STEUBENVILLE, Ohio — The rape trial that concluded here Sunday with the conviction of two high-school football stars has spurred calls in many quarters for expanding — or more aggressively enforcing — the legal obligations of those who know about a sexual assault, or who could be in a position to prevent one.
Now, new charges related to the case might also make students and others with Twitter and other social-media accounts think twice about the tone and substance of their online statements. Two girls, ages 15 and 16, appeared before a Juvenile Court judge here Tuesday morning, accused of posting comments after the verdicts Sunday that threatened the rape victim, a 16-year-old girl.
Both girls were arrested Monday afternoon and charged with intimidation of a witness, a third-degree felony that could mean juvenile detention for up to six months if they are convicted. They also were charged with two related misdemeanors.
Judge Sam Kerr ordered the two girls held in juvenile detention until a hearing next Wednesday after a prosecutor argued that they should remain in custody to protect the victim.
- Nathan Hale High School juniors boycott state test
- Scientists to study the 'modern miracle' of Ozzy Osbourne's survival
- Jesse Jones is back: Seattle's superhero consumer reporter is now at KIRO 7
- Ditching Dreamliners: United buys older, cheaper planes
- Seahawks' toughness is not for everyone
Most Read Stories
The 15-year-old is accused of stating online that she would celebrate by “beating” the rape victim. The 16-year-old who was charged is accused of posting a message on Twitter saying, “You ripped my family apart, you made my cousin cry,” and adding that when she saw her, “it’s gone be a homicide.”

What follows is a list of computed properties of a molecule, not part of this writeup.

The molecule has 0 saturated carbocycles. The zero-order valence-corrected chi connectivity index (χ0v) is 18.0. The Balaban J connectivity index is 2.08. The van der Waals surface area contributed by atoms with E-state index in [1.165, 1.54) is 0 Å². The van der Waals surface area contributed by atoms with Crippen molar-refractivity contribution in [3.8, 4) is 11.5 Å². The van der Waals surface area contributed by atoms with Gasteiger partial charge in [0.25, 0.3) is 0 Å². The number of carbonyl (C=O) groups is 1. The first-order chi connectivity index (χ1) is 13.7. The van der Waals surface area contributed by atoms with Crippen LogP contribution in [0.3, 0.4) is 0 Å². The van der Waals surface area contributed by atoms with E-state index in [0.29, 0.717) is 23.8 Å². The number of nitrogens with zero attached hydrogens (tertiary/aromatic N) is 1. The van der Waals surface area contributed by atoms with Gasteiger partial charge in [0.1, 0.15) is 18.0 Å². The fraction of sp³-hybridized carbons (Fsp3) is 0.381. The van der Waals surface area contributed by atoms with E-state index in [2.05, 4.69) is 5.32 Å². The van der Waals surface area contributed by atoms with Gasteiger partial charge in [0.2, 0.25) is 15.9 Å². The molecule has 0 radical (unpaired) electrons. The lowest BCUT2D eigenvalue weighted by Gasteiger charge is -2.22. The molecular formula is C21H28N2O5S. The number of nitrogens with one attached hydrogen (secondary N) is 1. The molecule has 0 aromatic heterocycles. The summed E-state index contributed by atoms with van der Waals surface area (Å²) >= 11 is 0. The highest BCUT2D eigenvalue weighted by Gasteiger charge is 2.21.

Announcing the arrests, the Ohio attorney general, Mike DeWine, said: “Let me be clear. Threatening a teenage rape victim will not be tolerated. If anyone makes a threat verbally or via the Internet, we will take it seriously, we will find you, and we will arrest you.”
Francesca Carinci, the lawyer for the 15-year-old, said her client’s online statement was made in frustration after a long day of harassment that included hundreds of phone calls — from as far away as Britain — after she posted words of support for Ma’lik Richmond, 16, a friend of hers and one of the two football players convicted of rape Sunday.
Carinci said that her client did not know the rape victim and was not sending a message to her, and that she believed her client was being treated more harshly than normal because prosecutors and law-enforcement officials “are operating under a heightened sense of scrutiny because the whole world is watching.”
According to The Steubenville Herald-Star, the older sister and guardian of the other girl facing charges said that the Twitter posting in question had quoted a rap song, and that her family had also been threatened on social media because they are related to Richmond.
Richmond, who played wide receiver for Steubenville High School, was sentenced to serve at least one year in juvenile detention and could remain there until age 21. His co-defendant, Trent Mays, 17, who played quarterback, also could be confined until 21 and will serve a minimum of two years because the judge found him guilty not only of rape but also of disseminating a nude picture of a minor.
Attention now turns to the grand jury that DeWine has ordered empaneled next month to examine evidence that includes allegations that coaches and other students may have failed to report the rape. DeWine said prosecutors would probably examine possible crimes including obstruction of justice, failure to report a felony and failure to report child abuse. He also said it was possible that no new charges would be brought.